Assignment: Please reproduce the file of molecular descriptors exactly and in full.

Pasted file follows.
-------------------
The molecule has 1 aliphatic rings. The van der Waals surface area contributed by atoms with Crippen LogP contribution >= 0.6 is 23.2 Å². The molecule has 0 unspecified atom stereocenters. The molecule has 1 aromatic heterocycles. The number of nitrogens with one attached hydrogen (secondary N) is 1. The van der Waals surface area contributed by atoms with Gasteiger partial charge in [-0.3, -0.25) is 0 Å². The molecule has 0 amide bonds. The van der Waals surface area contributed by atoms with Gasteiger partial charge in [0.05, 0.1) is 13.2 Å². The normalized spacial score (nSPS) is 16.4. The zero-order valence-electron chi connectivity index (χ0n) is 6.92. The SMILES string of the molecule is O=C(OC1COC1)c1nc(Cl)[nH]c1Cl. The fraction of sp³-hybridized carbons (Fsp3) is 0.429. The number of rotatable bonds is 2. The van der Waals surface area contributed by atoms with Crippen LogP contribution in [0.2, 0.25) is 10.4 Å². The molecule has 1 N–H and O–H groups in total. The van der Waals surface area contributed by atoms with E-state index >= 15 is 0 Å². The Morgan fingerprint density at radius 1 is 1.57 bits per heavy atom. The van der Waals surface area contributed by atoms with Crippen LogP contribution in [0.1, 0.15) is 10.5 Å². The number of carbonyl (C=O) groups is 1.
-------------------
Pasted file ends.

The molecule has 1 aliphatic rings. The van der Waals surface area contributed by atoms with Crippen LogP contribution >= 0.6 is 23.2 Å². The molecule has 0 unspecified atom stereocenters. The molecule has 1 aromatic heterocycles. The number of nitrogens with one attached hydrogen (secondary N) is 1. The van der Waals surface area contributed by atoms with Gasteiger partial charge in [-0.3, -0.25) is 0 Å². The molecule has 0 amide bonds. The van der Waals surface area contributed by atoms with Gasteiger partial charge in [0.05, 0.1) is 13.2 Å². The normalized spacial score (nSPS) is 16.4. The zero-order valence-electron chi connectivity index (χ0n) is 6.92. The SMILES string of the molecule is O=C(OC1COC1)c1nc(Cl)[nH]c1Cl. The fraction of sp³-hybridized carbons (Fsp3) is 0.429. The number of rotatable bonds is 2. The van der Waals surface area contributed by atoms with Crippen LogP contribution in [0.2, 0.25) is 10.4 Å². The molecule has 1 N–H and O–H groups in total. The van der Waals surface area contributed by atoms with E-state index >= 15 is 0 Å². The Morgan fingerprint density at radius 1 is 1.57 bits per heavy atom. The van der Waals surface area contributed by atoms with Crippen LogP contribution in [0.1, 0.15) is 10.5 Å². The number of carbonyl (C=O) groups is 1.